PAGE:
12 Triple Net Lease Pros and Cons

There are three “nets” associated with a property lease within the world of commercial real estate in the United States.

  1. Property taxes that are associated with the land and structures being rented.
  2. Property insurance that maintains the land and replaces structures should an unforeseen event occur.
  3. Property maintenance costs which are required to maintain or improve the value of the land and structures being utilized.

This type of lease, using parlance from the U.S., is referred to as a triple net lease. It may sometimes be called a Triple N lease or just referred to as an NNN agreement.

The primary benefit of a triple net lease is that it reduces the financial hassles for the owner of the property. They are still listed as the property owner, with the rights that are associated with that status, but are not responsible for the maintenance, taxes, and insurance that is required to maintain ownership. The tenant of the property must pay all these expenses or face that jurisdictions eviction process.

The disadvantage of a triple net lease is that it reduces overall rental profits. The three nets are classified as expenses that are passed through to the tenants. After the expenses are cleared, whatever remains from the lease payments is passed to the property owner as a profit. Because the expenses are still associated with the property owner, however, there can be tax liability concerns because the paid expenses may still be classified as rental income.

Here are some additional triple net lease pros and cons that are worth considering.

List of the Pros of a Triple Net Lease

1. There are different formats that can be utilized.
A triple net lease can be formatted as a bondable lease. This makes it an “absolute NNN” or a “true Triple-N” lease. It is the most extreme variation of this concept and it requires the tenant to assume every imaginable responsibility that is associated with the real estate in question. Those responsibilities would include an obligation to rebuild after a casualty event, no matter what insurance proceeds may be available.

Another standard variation of the triple net lease is called a “ground” lease. This type of lease involves the land of the property owner being used to construct a building, created a leasehold interest. In such an agreement, the structures built on the land become the property of the landowner at the conclusion of the lease, while the triple net responsibilities generally remain the same.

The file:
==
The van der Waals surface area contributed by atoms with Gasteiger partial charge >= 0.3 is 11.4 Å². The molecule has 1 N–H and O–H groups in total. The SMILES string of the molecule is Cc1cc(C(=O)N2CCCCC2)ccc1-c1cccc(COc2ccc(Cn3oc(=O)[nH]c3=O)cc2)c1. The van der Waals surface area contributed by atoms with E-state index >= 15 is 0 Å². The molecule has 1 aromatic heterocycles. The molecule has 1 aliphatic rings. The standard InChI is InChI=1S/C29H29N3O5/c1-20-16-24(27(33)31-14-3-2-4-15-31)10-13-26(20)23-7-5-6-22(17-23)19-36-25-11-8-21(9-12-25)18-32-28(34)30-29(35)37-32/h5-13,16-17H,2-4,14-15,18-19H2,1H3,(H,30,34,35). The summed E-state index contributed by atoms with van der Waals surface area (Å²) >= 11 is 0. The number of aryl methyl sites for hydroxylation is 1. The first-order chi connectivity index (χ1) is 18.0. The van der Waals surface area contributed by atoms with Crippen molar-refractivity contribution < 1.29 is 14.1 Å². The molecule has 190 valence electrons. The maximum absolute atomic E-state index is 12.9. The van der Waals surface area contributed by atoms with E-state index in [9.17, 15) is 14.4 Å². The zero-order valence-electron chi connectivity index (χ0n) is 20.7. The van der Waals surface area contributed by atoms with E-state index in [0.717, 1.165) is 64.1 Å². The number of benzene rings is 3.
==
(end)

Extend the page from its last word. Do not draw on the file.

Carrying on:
2. It provides a stable income.
A triple net lease is usually structured with either a flat rent or a fixed increase. For a property owner, that means there is a fixed income that can be counted on each year during the lift of the lease. A standard agreement includes up to a 3% fixed increase to account for inflation, providing growth to the property owner. With lengthy terms, most property owners don’t need to worry about vacancies for decades.

3. There are no owner responsibilities during the lease period.
Under a true NNN agreement, the owner of the property has no responsibilities to it whatsoever. Others transfer capital expenditures to the owner. That makes it a different form of real estate management because there really is no management involved once there is a tenant for the property. Any improvements made to it even become the owner’s property once the lease expires.

4. Both parties have the right to audit.
Most triple net leases have a “base year” written into the expense of the lease. That means the annual cost to maintain the property is listed as a specific amount. Then the actual costs of maintaining the property are passed through to the tenant, potentially increasing the cost of this. Both parties have the right to audit the charges that are required, including calculations and allocation percentages.

5. The property can be sold with the lease.
Property owners are still permitted to sell, even when there is a triple net lease in place for a tenant on that property. That allows a property owner to be able to get the investment return they need from their real estate. At the same time, the lease transfers with the sale of the property, which means the tenant doesn’t need to worry about an eviction. For the new owner, they must abide by the terms of the lease, but they still benefit from the pass-through nature of the NNN structure.

6. The income figures are separate from the actual rent.